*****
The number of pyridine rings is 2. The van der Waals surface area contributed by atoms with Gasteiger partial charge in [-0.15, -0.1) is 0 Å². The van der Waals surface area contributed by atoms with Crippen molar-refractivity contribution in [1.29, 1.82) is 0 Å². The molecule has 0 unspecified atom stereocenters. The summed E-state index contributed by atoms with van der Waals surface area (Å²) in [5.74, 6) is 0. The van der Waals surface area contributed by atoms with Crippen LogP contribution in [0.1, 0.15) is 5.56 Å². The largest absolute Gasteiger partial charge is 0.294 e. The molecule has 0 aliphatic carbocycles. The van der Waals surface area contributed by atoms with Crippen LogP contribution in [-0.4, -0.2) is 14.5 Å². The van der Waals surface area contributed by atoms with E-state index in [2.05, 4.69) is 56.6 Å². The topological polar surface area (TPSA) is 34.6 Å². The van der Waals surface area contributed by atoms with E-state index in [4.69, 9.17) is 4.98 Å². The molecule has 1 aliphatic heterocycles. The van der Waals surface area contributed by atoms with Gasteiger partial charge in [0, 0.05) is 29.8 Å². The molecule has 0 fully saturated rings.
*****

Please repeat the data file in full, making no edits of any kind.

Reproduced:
The number of pyridine rings is 2. The van der Waals surface area contributed by atoms with Gasteiger partial charge in [-0.15, -0.1) is 0 Å². The van der Waals surface area contributed by atoms with Crippen molar-refractivity contribution in [1.29, 1.82) is 0 Å². The molecule has 0 unspecified atom stereocenters. The summed E-state index contributed by atoms with van der Waals surface area (Å²) in [5.74, 6) is 0. The van der Waals surface area contributed by atoms with Crippen LogP contribution in [0.1, 0.15) is 5.56 Å². The largest absolute Gasteiger partial charge is 0.294 e. The molecule has 0 aliphatic carbocycles. The van der Waals surface area contributed by atoms with Crippen LogP contribution in [-0.4, -0.2) is 14.5 Å². The van der Waals surface area contributed by atoms with E-state index in [2.05, 4.69) is 56.6 Å². The topological polar surface area (TPSA) is 34.6 Å². The van der Waals surface area contributed by atoms with E-state index in [4.69, 9.17) is 4.98 Å². The molecule has 1 aliphatic heterocycles. The van der Waals surface area contributed by atoms with Gasteiger partial charge in [0, 0.05) is 29.8 Å². The molecule has 0 fully saturated rings.